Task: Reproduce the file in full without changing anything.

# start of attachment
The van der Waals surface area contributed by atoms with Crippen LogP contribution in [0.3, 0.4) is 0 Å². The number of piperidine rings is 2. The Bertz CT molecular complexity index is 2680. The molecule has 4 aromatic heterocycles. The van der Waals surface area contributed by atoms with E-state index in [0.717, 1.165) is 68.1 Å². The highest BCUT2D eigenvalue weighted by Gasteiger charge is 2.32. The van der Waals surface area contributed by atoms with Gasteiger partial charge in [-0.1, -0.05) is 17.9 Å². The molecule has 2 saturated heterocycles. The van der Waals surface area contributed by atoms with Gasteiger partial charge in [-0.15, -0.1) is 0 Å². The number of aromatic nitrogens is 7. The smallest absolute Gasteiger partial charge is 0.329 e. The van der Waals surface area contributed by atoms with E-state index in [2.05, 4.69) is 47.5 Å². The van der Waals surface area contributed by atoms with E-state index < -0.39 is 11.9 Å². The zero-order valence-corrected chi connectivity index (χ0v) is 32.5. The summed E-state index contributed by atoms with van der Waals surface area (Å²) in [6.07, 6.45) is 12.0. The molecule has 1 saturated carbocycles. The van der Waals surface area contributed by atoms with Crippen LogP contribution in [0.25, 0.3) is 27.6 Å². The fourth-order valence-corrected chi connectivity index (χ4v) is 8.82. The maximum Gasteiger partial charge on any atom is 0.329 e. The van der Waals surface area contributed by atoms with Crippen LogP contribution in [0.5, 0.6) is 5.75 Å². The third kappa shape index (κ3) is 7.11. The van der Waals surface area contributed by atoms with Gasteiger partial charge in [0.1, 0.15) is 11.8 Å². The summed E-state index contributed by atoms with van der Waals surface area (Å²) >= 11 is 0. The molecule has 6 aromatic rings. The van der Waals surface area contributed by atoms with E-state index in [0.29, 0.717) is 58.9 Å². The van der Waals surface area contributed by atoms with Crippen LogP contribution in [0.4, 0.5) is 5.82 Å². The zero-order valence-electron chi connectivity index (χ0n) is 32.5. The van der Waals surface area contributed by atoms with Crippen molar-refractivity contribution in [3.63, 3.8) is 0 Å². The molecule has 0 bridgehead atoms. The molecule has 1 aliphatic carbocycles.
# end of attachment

The van der Waals surface area contributed by atoms with Crippen LogP contribution in [0.3, 0.4) is 0 Å². The number of piperidine rings is 2. The Bertz CT molecular complexity index is 2680. The molecule has 4 aromatic heterocycles. The van der Waals surface area contributed by atoms with E-state index in [0.717, 1.165) is 68.1 Å². The highest BCUT2D eigenvalue weighted by Gasteiger charge is 2.32. The van der Waals surface area contributed by atoms with Gasteiger partial charge in [-0.1, -0.05) is 17.9 Å². The molecule has 2 saturated heterocycles. The van der Waals surface area contributed by atoms with Gasteiger partial charge in [-0.15, -0.1) is 0 Å². The number of aromatic nitrogens is 7. The smallest absolute Gasteiger partial charge is 0.329 e. The van der Waals surface area contributed by atoms with E-state index in [2.05, 4.69) is 47.5 Å². The van der Waals surface area contributed by atoms with E-state index < -0.39 is 11.9 Å². The zero-order valence-corrected chi connectivity index (χ0v) is 32.5. The summed E-state index contributed by atoms with van der Waals surface area (Å²) in [6.07, 6.45) is 12.0. The molecule has 1 saturated carbocycles. The van der Waals surface area contributed by atoms with Crippen LogP contribution in [0.25, 0.3) is 27.6 Å². The fourth-order valence-corrected chi connectivity index (χ4v) is 8.82. The maximum Gasteiger partial charge on any atom is 0.329 e. The van der Waals surface area contributed by atoms with Crippen LogP contribution in [0.5, 0.6) is 5.75 Å². The third kappa shape index (κ3) is 7.11. The van der Waals surface area contributed by atoms with Gasteiger partial charge in [0.1, 0.15) is 11.8 Å². The summed E-state index contributed by atoms with van der Waals surface area (Å²) >= 11 is 0. The molecule has 6 aromatic rings. The van der Waals surface area contributed by atoms with E-state index in [0.29, 0.717) is 58.9 Å². The van der Waals surface area contributed by atoms with Crippen LogP contribution in [0.4, 0.5) is 5.82 Å². The zero-order valence-electron chi connectivity index (χ0n) is 32.5. The van der Waals surface area contributed by atoms with Crippen molar-refractivity contribution in [3.63, 3.8) is 0 Å². The molecule has 0 bridgehead atoms. The molecule has 1 aliphatic carbocycles.